Bladder cancer is a common type of cancer that can cause substantial morbidity and mortality among both men and women. Bladder cancer causes over 16,870 deaths per year in the United States with 79,030 new bladder cancer cases diagnosed in 2017. A reliable assessment of the response to neoadjuvant therapy at an early stage is vital for identifying tumors that do not respond and allowing the patient a chance of alternative treatment. We have successfully developed a computer decision support system (CDSS-T) for monitoring of bladder cancer treatment response. A quantitative image analysis tool for bladder cancer (QIBC) that quantifies the bladder gross tumor volume (GTV) and image characteristics is an important component of CDSS-T. Advanced machine learning techniques are used to merge the GTV and radiomic biomarkers into an effective predictive model. The goal of this project is to validate the effectiveness of CDSS-T as an aid to the radiologists and the oncologists in assessment of bladder cancer change as a result of treatment through pilot clinical trials. We will (1) perform a preparatory clinical trial with the clinicians at UM, which will simulate the real prospective clinical trial with high quality retrospective data, (2) deploy the QIBC and CDSS-T tools at the three collaborating clinical sites, (3) use the QIBC and CDSS-T tools at the different clinical sites in the prospective pilot clinical trial (standard clinical workflow) utilizing the decision support in parallel to the standard clinical patient care, and (4) analyze the impact of the QIBC and CDSS-T tools on the clinicians' performance in the pilot clinical trial and assess the potential impact on clinical outcome. We hypothesize that this innovative approach can improve clinicians' accuracy, consistency and efficiency in bladder GTV estimation and assessment of treatment response. To test these hypotheses, we will perform the following specific tasks: (1) to evaluate the performance of the QIBC and CDSS-T tools on cases not previously used, new to the system, for both the prediction accuracy and the automatic standalone functionality, refine and optimize the design of the user interface based on clinicians' feedback after their hands-on experience with the system to ensure its practicality and robustness, familiarize clinicians with the performance of the CDSS-T tools and the interpretation of the CDSS-T outputs as a part of user training for the prospective pilot clinical trial, (2) to optimize the QIBC and CDSS-T tools for the clinical workflow at the different clinical sites based on the site clinicians' feedback in order to operate efficiently and in a standalone mode by clinicians, (3) to record the clinicians' predicted outcomes without and with the use of the tools during the pilot clinical trials, estimate the accuracy of assessing response to neoadjuvant chemotherapy in the current clinical treatment paradigm by comparing the estimated response to the histopathologically determined response after radical cystectomy, and (4) to statistically analyze the impact of the QIBC and CDSS-T tools on the performance of the clinicians in the pilot clinical trial and statistically assess the potential impact on clinical outcome.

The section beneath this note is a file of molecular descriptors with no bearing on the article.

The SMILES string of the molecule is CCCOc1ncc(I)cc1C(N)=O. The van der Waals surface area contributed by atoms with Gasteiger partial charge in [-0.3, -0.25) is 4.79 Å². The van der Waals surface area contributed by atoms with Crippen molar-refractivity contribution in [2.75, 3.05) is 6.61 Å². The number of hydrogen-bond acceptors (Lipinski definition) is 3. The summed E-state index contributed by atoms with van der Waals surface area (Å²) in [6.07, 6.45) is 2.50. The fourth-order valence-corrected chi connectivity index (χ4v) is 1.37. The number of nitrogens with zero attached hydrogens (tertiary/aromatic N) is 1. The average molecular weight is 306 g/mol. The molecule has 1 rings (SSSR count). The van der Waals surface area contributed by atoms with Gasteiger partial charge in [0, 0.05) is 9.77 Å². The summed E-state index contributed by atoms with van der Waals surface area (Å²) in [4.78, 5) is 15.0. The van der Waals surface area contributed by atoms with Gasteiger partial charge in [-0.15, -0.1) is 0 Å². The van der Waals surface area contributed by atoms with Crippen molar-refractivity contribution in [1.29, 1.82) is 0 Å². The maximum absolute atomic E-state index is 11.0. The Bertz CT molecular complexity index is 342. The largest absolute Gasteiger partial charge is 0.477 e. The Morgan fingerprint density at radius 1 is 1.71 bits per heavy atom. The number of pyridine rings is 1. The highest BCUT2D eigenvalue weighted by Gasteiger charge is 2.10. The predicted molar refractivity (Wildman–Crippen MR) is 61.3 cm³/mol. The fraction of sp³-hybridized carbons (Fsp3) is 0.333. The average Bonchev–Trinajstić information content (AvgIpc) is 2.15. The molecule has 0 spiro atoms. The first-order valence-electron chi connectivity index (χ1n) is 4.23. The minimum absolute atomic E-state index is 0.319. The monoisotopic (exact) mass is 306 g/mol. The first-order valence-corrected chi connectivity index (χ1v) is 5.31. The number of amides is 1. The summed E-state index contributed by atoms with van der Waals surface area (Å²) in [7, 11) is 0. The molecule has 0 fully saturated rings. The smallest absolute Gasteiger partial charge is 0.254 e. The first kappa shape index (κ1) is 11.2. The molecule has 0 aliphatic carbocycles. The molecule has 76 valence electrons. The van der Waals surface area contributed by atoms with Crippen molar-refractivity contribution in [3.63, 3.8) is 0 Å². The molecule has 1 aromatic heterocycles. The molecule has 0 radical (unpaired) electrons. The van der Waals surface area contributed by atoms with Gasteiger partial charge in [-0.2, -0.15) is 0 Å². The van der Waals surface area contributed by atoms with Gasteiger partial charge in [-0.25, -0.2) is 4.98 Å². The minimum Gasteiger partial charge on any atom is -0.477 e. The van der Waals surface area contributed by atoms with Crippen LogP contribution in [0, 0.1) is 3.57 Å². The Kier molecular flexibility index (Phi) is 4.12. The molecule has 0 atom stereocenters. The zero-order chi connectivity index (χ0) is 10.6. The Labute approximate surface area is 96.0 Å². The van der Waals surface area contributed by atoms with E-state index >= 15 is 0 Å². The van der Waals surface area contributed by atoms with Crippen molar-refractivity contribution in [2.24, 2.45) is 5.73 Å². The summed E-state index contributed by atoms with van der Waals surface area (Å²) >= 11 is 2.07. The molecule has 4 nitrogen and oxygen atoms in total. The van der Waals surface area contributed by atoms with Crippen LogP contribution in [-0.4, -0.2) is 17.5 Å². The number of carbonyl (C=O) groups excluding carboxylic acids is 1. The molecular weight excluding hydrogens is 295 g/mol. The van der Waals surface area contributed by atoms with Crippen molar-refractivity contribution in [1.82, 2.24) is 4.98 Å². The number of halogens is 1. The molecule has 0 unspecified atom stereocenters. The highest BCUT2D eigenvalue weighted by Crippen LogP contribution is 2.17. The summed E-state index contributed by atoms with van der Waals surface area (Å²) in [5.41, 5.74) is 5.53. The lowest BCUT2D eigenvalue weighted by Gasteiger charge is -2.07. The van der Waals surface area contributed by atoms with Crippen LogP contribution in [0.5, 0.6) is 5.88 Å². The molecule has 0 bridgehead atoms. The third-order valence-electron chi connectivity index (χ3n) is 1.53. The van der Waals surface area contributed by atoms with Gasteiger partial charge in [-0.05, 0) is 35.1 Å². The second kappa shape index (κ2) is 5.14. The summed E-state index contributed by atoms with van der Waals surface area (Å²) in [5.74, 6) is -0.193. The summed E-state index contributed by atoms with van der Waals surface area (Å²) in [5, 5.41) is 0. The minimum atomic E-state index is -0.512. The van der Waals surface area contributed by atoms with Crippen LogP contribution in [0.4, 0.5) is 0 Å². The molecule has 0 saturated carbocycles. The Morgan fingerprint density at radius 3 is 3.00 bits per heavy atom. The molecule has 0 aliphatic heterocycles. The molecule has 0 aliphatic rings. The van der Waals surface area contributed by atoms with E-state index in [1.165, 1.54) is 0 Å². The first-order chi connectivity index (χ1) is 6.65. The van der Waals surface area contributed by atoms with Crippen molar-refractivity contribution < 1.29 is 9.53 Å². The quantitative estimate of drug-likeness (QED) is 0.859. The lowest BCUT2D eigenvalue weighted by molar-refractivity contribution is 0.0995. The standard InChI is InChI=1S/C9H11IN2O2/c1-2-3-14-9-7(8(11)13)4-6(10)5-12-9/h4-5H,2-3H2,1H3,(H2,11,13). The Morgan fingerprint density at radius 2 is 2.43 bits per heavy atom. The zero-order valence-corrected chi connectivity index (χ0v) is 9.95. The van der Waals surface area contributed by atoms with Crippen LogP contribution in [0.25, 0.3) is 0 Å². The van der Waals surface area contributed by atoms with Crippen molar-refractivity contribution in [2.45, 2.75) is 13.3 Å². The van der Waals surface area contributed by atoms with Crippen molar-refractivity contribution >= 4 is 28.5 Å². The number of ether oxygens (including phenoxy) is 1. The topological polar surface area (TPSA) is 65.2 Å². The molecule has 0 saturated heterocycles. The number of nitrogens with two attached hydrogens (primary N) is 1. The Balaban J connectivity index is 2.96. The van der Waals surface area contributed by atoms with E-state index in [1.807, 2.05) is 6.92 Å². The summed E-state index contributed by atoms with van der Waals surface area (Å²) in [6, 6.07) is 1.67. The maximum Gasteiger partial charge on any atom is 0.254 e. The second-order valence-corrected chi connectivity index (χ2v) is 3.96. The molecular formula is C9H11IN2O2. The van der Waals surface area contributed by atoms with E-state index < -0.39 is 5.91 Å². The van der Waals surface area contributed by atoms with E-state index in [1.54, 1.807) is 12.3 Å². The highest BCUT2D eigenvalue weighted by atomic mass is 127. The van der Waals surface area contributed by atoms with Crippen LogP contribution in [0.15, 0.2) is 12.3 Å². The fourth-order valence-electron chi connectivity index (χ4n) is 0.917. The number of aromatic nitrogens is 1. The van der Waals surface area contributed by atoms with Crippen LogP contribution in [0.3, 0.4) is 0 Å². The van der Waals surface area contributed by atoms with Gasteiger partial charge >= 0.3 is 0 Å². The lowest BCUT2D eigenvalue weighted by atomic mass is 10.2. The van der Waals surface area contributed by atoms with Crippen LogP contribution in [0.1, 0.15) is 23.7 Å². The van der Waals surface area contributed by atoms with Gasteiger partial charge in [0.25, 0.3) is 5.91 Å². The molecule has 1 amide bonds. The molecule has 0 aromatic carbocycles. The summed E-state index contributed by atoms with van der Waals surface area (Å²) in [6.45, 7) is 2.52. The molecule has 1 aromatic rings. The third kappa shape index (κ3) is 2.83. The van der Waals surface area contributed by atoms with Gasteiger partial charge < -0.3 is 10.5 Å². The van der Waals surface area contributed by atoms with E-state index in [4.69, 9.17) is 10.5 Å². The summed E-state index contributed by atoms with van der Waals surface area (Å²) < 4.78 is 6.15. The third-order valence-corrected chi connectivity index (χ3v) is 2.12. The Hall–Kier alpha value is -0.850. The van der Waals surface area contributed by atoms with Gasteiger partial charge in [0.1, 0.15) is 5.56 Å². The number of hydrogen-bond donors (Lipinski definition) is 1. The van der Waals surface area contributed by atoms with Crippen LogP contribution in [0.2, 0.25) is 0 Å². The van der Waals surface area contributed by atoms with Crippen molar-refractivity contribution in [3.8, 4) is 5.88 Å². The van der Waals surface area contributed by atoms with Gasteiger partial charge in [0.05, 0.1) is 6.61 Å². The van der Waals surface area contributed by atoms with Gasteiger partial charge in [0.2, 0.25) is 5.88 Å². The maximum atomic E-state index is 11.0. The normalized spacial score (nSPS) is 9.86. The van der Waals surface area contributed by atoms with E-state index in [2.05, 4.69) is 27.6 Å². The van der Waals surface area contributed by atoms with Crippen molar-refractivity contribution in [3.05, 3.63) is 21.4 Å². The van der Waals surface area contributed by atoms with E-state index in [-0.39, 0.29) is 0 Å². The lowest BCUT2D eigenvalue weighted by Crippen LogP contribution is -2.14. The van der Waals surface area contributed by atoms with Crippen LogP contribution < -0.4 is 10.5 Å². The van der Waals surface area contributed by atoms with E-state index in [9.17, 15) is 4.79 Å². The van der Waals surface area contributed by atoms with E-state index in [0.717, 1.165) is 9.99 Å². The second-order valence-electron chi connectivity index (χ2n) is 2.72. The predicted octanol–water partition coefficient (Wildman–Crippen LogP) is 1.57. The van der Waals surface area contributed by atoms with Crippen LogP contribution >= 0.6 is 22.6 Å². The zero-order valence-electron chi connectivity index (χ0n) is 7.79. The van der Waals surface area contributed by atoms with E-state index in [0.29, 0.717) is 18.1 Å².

We have previously developed a computer decision support system for (CDSS-T) for monitoring of bladder cancer treatment response. If successfully deployed and utilized, CDSS-T will be a useful tool to aid clinicians in improving the accuracy and reproducibility of tumor treatment response assessment. Improving the reliability in assessment of treatment response to neoadjuvant therapy at an early stage is vital for identifying patients who do not respond to preserve their physical condition, thus allowing them to seek alternative treatment, which may reduce morbidity and improve the quality of life of patients suffering from bladder cancer. In addition, the multi-site pilot clinical trial will provide an excellent opportunity to experience the process of bringing laboratory research from bench to bedside, which will serve as a valuable guide for future development of clinically practical tools for various diseases.